Alumni Spotlight: Ita Paskind

 
Ita Paskind

Forever a kibbutz laborer at heart, I wanted to participate in creating something new, in aiding a community as it pushed itself to flourish. But after spending a week in the small village of Muchucuxcah, about a three-hour drive south from Cancun, I found that the giving was reciprocal and not one-way.

To Build and Be Built By It

The service aspect of the AJWS Rabbinical Student Delegation was what drew me to the trip. Forever a kibbutz laborer at heart, I wanted to participate in creating something new, in aiding a community as it pushed itself to flourish. But after spending a week in the small village of Muchucuxcah, about a three-hour drive south from Cancun, I found that the giving was reciprocal and not one-way. I borrow the old Zionist motto to describe what transpired: אנו באנו ארצה לבנות ולהבנות בה, I came to [Mexico] to build and to be built by it. Though I, along with the members of my cohort, did in fact repair and construct a dirt path that leads from the entrance to the visitors' campus into the community's botanical garden, I recognize now that I am much more transformed than the road.

My ten-day sojourn in Muchucuxcah reveled for me the stark reality lived by the majority of the world's citizens who struggle to survive on $1-2 per day. Now, the situation of the Maya in Muchucuxcah is not as desperate as that of many of AJWS's other grantees. Men and women work together in the fields to grow corn and beans for their families and for sale in the market, and each earns about $5 each day. This system works well as long as the rain falls regularly, but still, many families require more to survive. The village is pervaded by a deep anxiety that family members will have to leave to find work and may never return. Many cross the border to the United States, sending money home as often as they can.

Those people who leave Muchucuxcah—usually teenage boys or young men—most often travel three hours north to Cancun to find work in hotels and resorts. The working conditions that they find there are terrible, as are the wages. Even worse, the living conditions surrounding the resorts frighten the families in Muchucuxcah. Poverty and violence rage beyond the beauty of the beach, and HIV—a disease not yet found in Muchucuxcah itself—spreads freely. My RSD group heard a young man, Isaias, talk of the years he worked in Cancun in order to support his wife and three young children. He was brought to tears as he recalled the place he lived and the pain he experienced when he couldn't be with his family.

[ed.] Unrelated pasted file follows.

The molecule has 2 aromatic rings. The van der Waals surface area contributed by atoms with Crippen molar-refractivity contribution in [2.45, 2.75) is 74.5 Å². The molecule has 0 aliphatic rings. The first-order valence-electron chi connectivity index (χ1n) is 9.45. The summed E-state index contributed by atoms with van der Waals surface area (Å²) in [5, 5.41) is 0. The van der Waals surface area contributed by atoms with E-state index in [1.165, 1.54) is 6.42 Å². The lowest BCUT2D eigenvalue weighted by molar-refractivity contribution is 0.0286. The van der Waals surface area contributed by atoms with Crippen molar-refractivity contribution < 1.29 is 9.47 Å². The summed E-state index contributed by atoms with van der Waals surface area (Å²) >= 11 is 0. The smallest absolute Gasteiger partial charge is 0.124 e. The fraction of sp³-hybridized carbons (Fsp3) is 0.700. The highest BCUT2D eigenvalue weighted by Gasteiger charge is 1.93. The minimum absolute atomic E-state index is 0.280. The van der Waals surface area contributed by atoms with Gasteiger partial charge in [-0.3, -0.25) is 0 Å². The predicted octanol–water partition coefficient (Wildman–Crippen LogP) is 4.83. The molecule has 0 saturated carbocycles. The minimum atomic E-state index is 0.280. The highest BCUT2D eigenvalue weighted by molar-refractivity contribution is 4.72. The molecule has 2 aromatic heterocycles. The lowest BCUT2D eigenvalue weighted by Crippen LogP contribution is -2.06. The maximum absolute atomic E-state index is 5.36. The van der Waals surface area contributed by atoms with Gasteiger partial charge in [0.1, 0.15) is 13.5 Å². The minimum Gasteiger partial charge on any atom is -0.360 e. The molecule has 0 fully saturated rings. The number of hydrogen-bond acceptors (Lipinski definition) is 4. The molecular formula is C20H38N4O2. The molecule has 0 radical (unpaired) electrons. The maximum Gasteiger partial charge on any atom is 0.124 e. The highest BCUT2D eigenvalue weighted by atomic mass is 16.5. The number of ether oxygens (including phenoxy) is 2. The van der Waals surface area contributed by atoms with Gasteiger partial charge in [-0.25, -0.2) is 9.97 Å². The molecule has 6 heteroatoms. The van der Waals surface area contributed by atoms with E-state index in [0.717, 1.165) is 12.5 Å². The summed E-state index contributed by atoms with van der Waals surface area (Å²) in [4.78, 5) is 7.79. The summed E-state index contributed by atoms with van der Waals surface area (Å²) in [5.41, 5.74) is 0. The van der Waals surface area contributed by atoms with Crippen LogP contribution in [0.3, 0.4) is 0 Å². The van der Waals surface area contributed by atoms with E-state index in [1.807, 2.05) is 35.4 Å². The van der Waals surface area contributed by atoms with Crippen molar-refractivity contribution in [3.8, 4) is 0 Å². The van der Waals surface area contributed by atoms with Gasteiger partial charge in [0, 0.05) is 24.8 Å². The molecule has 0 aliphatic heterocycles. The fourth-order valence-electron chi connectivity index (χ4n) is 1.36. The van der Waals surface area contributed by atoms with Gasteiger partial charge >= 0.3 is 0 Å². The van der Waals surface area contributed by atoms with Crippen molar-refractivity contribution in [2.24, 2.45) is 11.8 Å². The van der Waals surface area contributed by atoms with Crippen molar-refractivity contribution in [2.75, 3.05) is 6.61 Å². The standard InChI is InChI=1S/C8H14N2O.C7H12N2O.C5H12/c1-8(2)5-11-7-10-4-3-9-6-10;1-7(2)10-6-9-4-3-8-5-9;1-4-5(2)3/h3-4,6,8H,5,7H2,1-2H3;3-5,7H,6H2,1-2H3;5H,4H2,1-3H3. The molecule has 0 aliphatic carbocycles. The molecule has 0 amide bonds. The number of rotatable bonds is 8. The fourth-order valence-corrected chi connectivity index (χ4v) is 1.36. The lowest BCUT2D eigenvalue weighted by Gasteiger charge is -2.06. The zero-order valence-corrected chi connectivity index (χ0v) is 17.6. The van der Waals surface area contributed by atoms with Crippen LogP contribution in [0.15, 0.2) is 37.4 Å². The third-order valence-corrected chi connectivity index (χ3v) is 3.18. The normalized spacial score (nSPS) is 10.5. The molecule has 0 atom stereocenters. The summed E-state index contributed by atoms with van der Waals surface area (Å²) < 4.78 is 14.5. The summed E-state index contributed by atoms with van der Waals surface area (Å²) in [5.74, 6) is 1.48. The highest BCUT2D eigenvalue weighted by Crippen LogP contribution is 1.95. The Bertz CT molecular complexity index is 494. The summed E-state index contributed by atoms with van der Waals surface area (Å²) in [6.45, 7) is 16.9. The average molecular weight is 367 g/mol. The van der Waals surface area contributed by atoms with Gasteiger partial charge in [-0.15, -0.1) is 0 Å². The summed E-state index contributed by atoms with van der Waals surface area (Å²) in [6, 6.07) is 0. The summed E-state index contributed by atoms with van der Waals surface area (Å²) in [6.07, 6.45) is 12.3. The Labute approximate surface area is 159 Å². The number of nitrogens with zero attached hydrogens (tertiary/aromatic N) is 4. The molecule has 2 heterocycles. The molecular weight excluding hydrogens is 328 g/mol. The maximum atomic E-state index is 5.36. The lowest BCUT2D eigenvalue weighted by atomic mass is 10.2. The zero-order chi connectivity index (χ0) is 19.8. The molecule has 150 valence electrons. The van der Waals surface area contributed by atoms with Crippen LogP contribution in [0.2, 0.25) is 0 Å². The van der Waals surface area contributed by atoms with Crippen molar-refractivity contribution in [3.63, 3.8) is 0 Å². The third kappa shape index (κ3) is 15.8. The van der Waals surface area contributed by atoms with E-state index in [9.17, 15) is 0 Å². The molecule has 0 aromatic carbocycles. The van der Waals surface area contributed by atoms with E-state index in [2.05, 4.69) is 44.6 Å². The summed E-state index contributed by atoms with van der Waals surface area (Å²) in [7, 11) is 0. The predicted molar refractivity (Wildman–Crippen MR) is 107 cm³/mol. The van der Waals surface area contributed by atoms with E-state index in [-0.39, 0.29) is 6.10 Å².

Contrasting my own experience with the stories I heard in Muchucuxcah was a wake-up call for me, a young adult from the Northeast. Eating in a Mexican home furnished with hammocks, a television, and a few hats and toys hanging on the wall evoked images of my own childhood bedroom of about the same size. Now I try to buy less, use less, waste less, all in an effort to synchronize my material possessions with what the earth has allotted me and not take from others what the earth has allotted them. At the very least, my practice helps to keep me aware of my privileged status in the world community and the great amount of work that remains to be done.

I came to Mexico to build and to be built by it. As a Jew, my passions have long been reserved for Israel—the people and the land. These passions were transformed—more accurately, put into perspective—during my time in Muchucuxcah. Much of our group time focused on AJWS's core curriculum, one unit of which is entitled "Expanding Our Universe of Obligation." Our facilitators skillfully juxtaposed rabbinic and modern texts about the people to whom we are obligated to aid, and the message was clear: While Jewish tradition does privilege the support of Jewish people, both physically and financially, there is a strong and definite imperative to offer aid to all people, beginning with those in closest proximity.

As I engaged with this message, I realized that the Maya in Muchucuxcah, as well as the hungry and homeless in Manhattan, needed to be bumped up on my list of priorities. The conclusion of our trip coincided very nicely with Martin Luther King, Jr. Day and President Obama's call to service, and I began to apply my newfound passion for volunteering in New York. It's not that I've stopped caring for Israel; I haven't. I've just had my Jewish eyes opened to my brothers and sisters around the corner who need my support.

My training for the rabbinate consists of different types of study, one of which is learning to communicate essential messages and to inspire from within the Jewish tradition. Along with my colleagues from other seminaries, I learned a great deal about a community's struggle for economic and social freedom. Our rabbinical reaction is to transform the lessons from Muchucuxcah into Torah for friends, family and community. We began to create meaningful messages while we were together in Mexico and we will all continue to do so when we return, through speaking engagements and follow-up projects. I found that these continued-service obligations helped me to formulate my thoughts, feelings and opinions about what I had seen and learned in Mexico. I co-authored a middle-school curriculum about ethical consumption, spoke in a synagogue on Shabbat and raised money by helping others contribute to AJWS's hunger campaign.

My ten days in Muchucuxcah have tweaked the trajectory of my rabbinical training. I've gained 18 partners in tackling social justice issues from the rabbinate and have internalized a global message that I feel is imperative to communicate to others.

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